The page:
Why Canada could benefit from a national school food program

Canada is not doing well compared with other high-income countries at providing nutritious food to children, but a national school food program would help, advocates say.

Food Secure Canada is lobbying Ottawa to consider a cohesive school program as part of a national food policy

Canada is the only industrialized country without a national school meal program, so advocates want Ottawa to put one in place. (Jake May/Flint Journal/Associated Press)

Canada is not doing well compared with other high-income countries at providing nutritious food to children, say food security advocates and parents calling for a national school food program.

In a UNICEF report published this summer, Canada ranked 37th out of 41 countries on access to nutritious food for children, just below the United States and higher than Bulgaria.

Sasha McNicoll is co-ordinator at the Coalition for Healthy School Food, organized by the advocacy group Food Secure Canada.

McNicoll said Canada needs to improve its standing because schoolchildren are being harmed in these areas:

  • Health — Children tend to eat more unhealthy than healthy foods.
  • Education —  Children who go to school without eating a nutritious breakfast are less likely to succeed in school, and face bullying, anxiety and depression, impacting their mental health.

"What we'd like to see is a national school food program where all kids from across the country know that they can go to school and get access to healthy food and eat it in an environment that teaches them about what healthy food means and about nutrition," McNicoll said.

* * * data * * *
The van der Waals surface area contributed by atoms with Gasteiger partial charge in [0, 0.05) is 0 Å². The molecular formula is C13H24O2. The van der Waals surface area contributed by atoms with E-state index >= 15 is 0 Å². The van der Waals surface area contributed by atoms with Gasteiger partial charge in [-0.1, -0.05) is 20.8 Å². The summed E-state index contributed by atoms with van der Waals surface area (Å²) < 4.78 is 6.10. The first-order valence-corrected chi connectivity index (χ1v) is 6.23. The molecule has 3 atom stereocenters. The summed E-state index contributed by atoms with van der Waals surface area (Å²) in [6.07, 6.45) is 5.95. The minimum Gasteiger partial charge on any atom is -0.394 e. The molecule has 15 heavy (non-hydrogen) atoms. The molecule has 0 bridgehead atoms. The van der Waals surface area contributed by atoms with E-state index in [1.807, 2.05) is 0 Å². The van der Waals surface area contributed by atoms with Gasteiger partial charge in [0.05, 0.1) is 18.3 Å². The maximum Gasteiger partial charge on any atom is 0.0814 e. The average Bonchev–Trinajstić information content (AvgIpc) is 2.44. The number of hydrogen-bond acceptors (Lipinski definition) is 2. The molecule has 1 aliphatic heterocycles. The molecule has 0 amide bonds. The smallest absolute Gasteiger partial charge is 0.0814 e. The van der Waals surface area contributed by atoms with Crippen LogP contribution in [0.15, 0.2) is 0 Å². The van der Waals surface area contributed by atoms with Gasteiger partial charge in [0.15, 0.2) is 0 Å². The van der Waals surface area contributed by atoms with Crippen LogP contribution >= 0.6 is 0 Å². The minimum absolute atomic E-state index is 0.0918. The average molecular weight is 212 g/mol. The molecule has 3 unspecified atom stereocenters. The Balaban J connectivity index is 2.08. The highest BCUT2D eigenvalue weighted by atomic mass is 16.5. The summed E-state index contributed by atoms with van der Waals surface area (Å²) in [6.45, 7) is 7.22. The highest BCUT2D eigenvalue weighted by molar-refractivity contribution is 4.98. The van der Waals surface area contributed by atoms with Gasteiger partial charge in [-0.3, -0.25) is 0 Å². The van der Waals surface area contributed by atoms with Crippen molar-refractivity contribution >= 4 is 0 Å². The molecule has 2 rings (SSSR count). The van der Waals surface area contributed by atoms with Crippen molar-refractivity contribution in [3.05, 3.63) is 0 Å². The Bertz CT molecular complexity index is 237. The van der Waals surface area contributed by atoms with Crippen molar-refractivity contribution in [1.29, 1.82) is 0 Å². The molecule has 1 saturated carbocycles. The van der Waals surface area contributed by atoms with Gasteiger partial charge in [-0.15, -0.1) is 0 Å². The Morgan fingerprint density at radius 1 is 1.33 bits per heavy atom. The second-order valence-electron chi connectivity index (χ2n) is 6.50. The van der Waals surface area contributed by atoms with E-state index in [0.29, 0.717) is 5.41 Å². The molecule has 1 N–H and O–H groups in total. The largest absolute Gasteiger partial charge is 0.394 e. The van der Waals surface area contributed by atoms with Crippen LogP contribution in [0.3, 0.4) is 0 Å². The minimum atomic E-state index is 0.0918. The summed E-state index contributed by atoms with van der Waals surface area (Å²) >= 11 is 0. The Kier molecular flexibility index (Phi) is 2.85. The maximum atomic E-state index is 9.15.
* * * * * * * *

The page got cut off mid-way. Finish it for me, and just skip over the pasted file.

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School meals should be part of the federal government's national food policy, says Sasha McNicoll, co-ordinator at the Coalition for Healthy School Food. (CBC)

Canada has just a patchwork of programs for school food programs, with funding coming from provincial and territorial governments, municipal governments and charities.

To that end, Food Secure Canada is seeking an investment by the federal government in a cost-shared universal healthy school food program, so students can have daily access to healthy meals at school. The coalition is presenting its position to Ottawa's consultations being held across Canada to help develop a national food policy.

McNicoll points to emerging research, which suggests the lunches children are bringing from home are not as healthy as the foods they're eating in school programs. 

Zoe Traiforos observed lunch hour at her family's neighbourhood school in Toronto and said it was akin to "herding cattle," with high noise levels and hordes of children running down the hall to the gymnasium to eat.

Traiforos started a school nutrition committee to try to bring more order to lunch periods in the hopes children will eat better. She thinks proper supervision of school lunches would help, but wouldn't solve the problem.

"It's been explained to me, 'Well sure, we can have more supervision at lunch but then we'd have to take away books from the library.' It's like an either/or. It's not a priority."

Traiforos said other parents are thankful for the committee, but many are too busy to participate.

​​Making school food programs a bigger priority could help, Food Secure Canada says. It adds that Canada is the only industrialized country without a national school meal program.

Other countries take different approaches.

  • In Japan, children serve each other at school.
  • In Finland's national food school program, children are fed a balanced, healthy meal every day while sitting around a table in a communal way, as a supervisor teaches them about nutrition, healthy eating and about table manners.
  • In Brazil, school food programs are mandated to procure 30 per cent of the food they purchase from small-scale local farmers.

By expanding current programs, Food Secure Canada hopes to reach more children. The group is working with a coalition of health groups, such as Heart and Stroke, to advocate for school meals to be part of the national food policy that Ottawa hopes to have ready next year

With files from CBC's Vik Adhopia